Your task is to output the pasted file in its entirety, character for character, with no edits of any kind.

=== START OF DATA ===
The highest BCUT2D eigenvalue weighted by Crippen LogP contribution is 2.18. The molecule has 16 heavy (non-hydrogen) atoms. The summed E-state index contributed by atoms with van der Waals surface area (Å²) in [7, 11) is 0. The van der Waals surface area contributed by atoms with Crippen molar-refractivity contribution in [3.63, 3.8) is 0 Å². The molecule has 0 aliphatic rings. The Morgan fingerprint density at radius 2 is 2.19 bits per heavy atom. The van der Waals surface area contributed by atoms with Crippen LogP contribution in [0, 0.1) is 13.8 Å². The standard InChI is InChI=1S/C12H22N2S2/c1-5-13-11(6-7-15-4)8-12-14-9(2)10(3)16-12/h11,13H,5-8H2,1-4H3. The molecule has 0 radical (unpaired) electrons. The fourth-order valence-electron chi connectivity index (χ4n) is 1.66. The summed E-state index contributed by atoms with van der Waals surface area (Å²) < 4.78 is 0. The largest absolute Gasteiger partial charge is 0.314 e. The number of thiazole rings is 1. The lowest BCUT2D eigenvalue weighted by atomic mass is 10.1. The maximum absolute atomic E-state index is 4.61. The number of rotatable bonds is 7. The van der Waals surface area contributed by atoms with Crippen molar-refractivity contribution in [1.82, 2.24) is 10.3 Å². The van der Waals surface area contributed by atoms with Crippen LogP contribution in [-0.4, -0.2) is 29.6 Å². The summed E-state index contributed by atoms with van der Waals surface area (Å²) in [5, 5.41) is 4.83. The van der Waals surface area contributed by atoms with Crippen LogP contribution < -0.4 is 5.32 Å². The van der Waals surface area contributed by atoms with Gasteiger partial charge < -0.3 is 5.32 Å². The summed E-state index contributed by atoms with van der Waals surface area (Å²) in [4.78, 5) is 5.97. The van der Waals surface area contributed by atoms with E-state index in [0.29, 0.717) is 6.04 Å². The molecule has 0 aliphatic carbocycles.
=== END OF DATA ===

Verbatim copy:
The highest BCUT2D eigenvalue weighted by Crippen LogP contribution is 2.18. The molecule has 16 heavy (non-hydrogen) atoms. The summed E-state index contributed by atoms with van der Waals surface area (Å²) in [7, 11) is 0. The van der Waals surface area contributed by atoms with Crippen molar-refractivity contribution in [3.63, 3.8) is 0 Å². The molecule has 0 aliphatic rings. The Morgan fingerprint density at radius 2 is 2.19 bits per heavy atom. The van der Waals surface area contributed by atoms with Crippen LogP contribution in [0, 0.1) is 13.8 Å². The standard InChI is InChI=1S/C12H22N2S2/c1-5-13-11(6-7-15-4)8-12-14-9(2)10(3)16-12/h11,13H,5-8H2,1-4H3. The molecule has 0 radical (unpaired) electrons. The fourth-order valence-electron chi connectivity index (χ4n) is 1.66. The summed E-state index contributed by atoms with van der Waals surface area (Å²) < 4.78 is 0. The largest absolute Gasteiger partial charge is 0.314 e. The number of thiazole rings is 1. The lowest BCUT2D eigenvalue weighted by atomic mass is 10.1. The maximum absolute atomic E-state index is 4.61. The number of rotatable bonds is 7. The van der Waals surface area contributed by atoms with Crippen molar-refractivity contribution in [1.82, 2.24) is 10.3 Å². The van der Waals surface area contributed by atoms with Crippen LogP contribution in [-0.4, -0.2) is 29.6 Å². The summed E-state index contributed by atoms with van der Waals surface area (Å²) in [5, 5.41) is 4.83. The van der Waals surface area contributed by atoms with Crippen LogP contribution < -0.4 is 5.32 Å². The van der Waals surface area contributed by atoms with Gasteiger partial charge < -0.3 is 5.32 Å². The summed E-state index contributed by atoms with van der Waals surface area (Å²) in [4.78, 5) is 5.97. The van der Waals surface area contributed by atoms with E-state index in [0.29, 0.717) is 6.04 Å². The molecule has 0 aliphatic carbocycles.